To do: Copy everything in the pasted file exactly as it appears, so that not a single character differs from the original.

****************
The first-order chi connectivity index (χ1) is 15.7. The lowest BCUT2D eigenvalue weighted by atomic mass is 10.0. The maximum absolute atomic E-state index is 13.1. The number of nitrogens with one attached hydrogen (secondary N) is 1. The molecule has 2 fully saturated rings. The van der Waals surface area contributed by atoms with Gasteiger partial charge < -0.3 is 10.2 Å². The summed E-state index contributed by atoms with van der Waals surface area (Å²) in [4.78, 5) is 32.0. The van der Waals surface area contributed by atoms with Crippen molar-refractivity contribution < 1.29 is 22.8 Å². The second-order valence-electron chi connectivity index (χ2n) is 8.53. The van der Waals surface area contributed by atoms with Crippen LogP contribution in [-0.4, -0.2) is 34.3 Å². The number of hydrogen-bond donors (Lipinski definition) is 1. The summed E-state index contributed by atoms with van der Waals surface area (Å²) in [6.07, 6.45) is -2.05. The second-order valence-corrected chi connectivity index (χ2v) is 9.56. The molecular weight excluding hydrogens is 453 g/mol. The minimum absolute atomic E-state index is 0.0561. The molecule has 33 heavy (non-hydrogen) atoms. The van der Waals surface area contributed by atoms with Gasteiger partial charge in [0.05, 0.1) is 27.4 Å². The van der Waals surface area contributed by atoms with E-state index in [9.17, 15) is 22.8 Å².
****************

The first-order chi connectivity index (χ1) is 15.7. The lowest BCUT2D eigenvalue weighted by atomic mass is 10.0. The maximum absolute atomic E-state index is 13.1. The number of nitrogens with one attached hydrogen (secondary N) is 1. The molecule has 2 fully saturated rings. The van der Waals surface area contributed by atoms with Gasteiger partial charge < -0.3 is 10.2 Å². The summed E-state index contributed by atoms with van der Waals surface area (Å²) in [4.78, 5) is 32.0. The van der Waals surface area contributed by atoms with Crippen molar-refractivity contribution < 1.29 is 22.8 Å². The second-order valence-electron chi connectivity index (χ2n) is 8.53. The van der Waals surface area contributed by atoms with Crippen LogP contribution in [-0.4, -0.2) is 34.3 Å². The number of hydrogen-bond donors (Lipinski definition) is 1. The summed E-state index contributed by atoms with van der Waals surface area (Å²) in [6.07, 6.45) is -2.05. The second-order valence-corrected chi connectivity index (χ2v) is 9.56. The molecular weight excluding hydrogens is 453 g/mol. The minimum absolute atomic E-state index is 0.0561. The molecule has 33 heavy (non-hydrogen) atoms. The van der Waals surface area contributed by atoms with Gasteiger partial charge in [0.05, 0.1) is 27.4 Å². The van der Waals surface area contributed by atoms with E-state index in [9.17, 15) is 22.8 Å².